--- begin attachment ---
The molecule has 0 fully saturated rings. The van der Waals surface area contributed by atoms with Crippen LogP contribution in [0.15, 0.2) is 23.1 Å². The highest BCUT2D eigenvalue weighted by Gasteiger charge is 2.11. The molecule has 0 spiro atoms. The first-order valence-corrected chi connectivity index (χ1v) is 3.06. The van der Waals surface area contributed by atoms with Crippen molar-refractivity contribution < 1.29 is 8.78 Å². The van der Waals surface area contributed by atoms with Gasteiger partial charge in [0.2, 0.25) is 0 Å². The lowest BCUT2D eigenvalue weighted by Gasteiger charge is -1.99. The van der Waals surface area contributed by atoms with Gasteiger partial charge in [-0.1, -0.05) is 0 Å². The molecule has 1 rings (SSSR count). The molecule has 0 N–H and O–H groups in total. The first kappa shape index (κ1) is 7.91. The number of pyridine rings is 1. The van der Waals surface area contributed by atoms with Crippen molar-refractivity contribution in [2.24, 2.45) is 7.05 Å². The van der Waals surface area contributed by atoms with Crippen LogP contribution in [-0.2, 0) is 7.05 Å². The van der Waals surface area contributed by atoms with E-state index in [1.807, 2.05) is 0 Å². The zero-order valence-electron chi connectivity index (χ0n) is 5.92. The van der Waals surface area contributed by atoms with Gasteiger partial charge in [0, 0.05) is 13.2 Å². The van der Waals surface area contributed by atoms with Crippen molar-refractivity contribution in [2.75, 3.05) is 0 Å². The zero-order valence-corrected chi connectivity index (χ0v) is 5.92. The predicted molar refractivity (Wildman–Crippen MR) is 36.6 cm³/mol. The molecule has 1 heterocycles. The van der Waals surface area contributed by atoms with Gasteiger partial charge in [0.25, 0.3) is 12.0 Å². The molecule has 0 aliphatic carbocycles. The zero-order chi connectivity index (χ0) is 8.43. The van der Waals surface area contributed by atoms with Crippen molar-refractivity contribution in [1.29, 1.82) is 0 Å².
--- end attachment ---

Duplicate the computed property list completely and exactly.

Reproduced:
The molecule has 0 fully saturated rings. The van der Waals surface area contributed by atoms with Crippen LogP contribution in [0.15, 0.2) is 23.1 Å². The highest BCUT2D eigenvalue weighted by Gasteiger charge is 2.11. The molecule has 0 spiro atoms. The first-order valence-corrected chi connectivity index (χ1v) is 3.06. The van der Waals surface area contributed by atoms with Crippen molar-refractivity contribution < 1.29 is 8.78 Å². The van der Waals surface area contributed by atoms with Gasteiger partial charge in [0.2, 0.25) is 0 Å². The lowest BCUT2D eigenvalue weighted by Gasteiger charge is -1.99. The van der Waals surface area contributed by atoms with Gasteiger partial charge in [-0.1, -0.05) is 0 Å². The molecule has 1 rings (SSSR count). The molecule has 0 N–H and O–H groups in total. The first kappa shape index (κ1) is 7.91. The number of pyridine rings is 1. The van der Waals surface area contributed by atoms with Crippen molar-refractivity contribution in [2.24, 2.45) is 7.05 Å². The van der Waals surface area contributed by atoms with Crippen LogP contribution in [-0.2, 0) is 7.05 Å². The van der Waals surface area contributed by atoms with E-state index in [1.807, 2.05) is 0 Å². The zero-order valence-electron chi connectivity index (χ0n) is 5.92. The van der Waals surface area contributed by atoms with Gasteiger partial charge in [0, 0.05) is 13.2 Å². The van der Waals surface area contributed by atoms with Crippen molar-refractivity contribution in [2.75, 3.05) is 0 Å². The zero-order valence-corrected chi connectivity index (χ0v) is 5.92. The predicted molar refractivity (Wildman–Crippen MR) is 36.6 cm³/mol. The molecule has 1 heterocycles. The van der Waals surface area contributed by atoms with Gasteiger partial charge in [0.25, 0.3) is 12.0 Å². The molecule has 0 aliphatic carbocycles. The zero-order chi connectivity index (χ0) is 8.43. The van der Waals surface area contributed by atoms with Crippen molar-refractivity contribution in [1.29, 1.82) is 0 Å².